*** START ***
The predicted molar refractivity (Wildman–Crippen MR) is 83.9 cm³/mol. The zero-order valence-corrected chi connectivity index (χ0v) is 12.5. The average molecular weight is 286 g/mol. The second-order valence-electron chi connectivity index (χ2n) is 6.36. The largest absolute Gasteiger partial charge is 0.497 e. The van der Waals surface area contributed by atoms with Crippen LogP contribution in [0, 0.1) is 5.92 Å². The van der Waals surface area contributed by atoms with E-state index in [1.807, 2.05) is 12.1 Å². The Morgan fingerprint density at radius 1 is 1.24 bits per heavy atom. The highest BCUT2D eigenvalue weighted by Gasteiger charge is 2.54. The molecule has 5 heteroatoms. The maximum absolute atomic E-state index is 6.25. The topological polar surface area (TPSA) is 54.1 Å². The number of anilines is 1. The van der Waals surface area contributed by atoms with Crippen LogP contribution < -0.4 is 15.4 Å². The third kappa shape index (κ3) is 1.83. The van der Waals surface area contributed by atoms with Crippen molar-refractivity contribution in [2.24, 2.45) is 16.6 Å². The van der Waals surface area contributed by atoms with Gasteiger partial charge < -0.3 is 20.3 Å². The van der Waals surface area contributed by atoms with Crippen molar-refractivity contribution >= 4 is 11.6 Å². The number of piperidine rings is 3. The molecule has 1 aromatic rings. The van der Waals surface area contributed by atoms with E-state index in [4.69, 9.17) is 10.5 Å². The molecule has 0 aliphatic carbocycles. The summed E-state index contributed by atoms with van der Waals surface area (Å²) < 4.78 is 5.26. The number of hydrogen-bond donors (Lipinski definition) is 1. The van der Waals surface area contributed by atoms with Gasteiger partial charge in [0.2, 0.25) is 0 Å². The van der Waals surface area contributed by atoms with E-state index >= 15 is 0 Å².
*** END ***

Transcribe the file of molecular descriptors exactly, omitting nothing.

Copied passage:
The predicted molar refractivity (Wildman–Crippen MR) is 83.9 cm³/mol. The zero-order valence-corrected chi connectivity index (χ0v) is 12.5. The average molecular weight is 286 g/mol. The second-order valence-electron chi connectivity index (χ2n) is 6.36. The largest absolute Gasteiger partial charge is 0.497 e. The van der Waals surface area contributed by atoms with Crippen LogP contribution in [0, 0.1) is 5.92 Å². The van der Waals surface area contributed by atoms with E-state index in [1.807, 2.05) is 12.1 Å². The Morgan fingerprint density at radius 1 is 1.24 bits per heavy atom. The highest BCUT2D eigenvalue weighted by Gasteiger charge is 2.54. The molecule has 5 heteroatoms. The maximum absolute atomic E-state index is 6.25. The topological polar surface area (TPSA) is 54.1 Å². The number of anilines is 1. The van der Waals surface area contributed by atoms with Crippen LogP contribution < -0.4 is 15.4 Å². The third kappa shape index (κ3) is 1.83. The van der Waals surface area contributed by atoms with Crippen molar-refractivity contribution in [2.24, 2.45) is 16.6 Å². The van der Waals surface area contributed by atoms with Gasteiger partial charge < -0.3 is 20.3 Å². The van der Waals surface area contributed by atoms with Crippen molar-refractivity contribution >= 4 is 11.6 Å². The number of piperidine rings is 3. The molecule has 1 aromatic rings. The van der Waals surface area contributed by atoms with E-state index in [4.69, 9.17) is 10.5 Å². The molecule has 0 aliphatic carbocycles. The summed E-state index contributed by atoms with van der Waals surface area (Å²) < 4.78 is 5.26. The number of hydrogen-bond donors (Lipinski definition) is 1. The van der Waals surface area contributed by atoms with Gasteiger partial charge in [0.2, 0.25) is 0 Å². The van der Waals surface area contributed by atoms with E-state index >= 15 is 0 Å².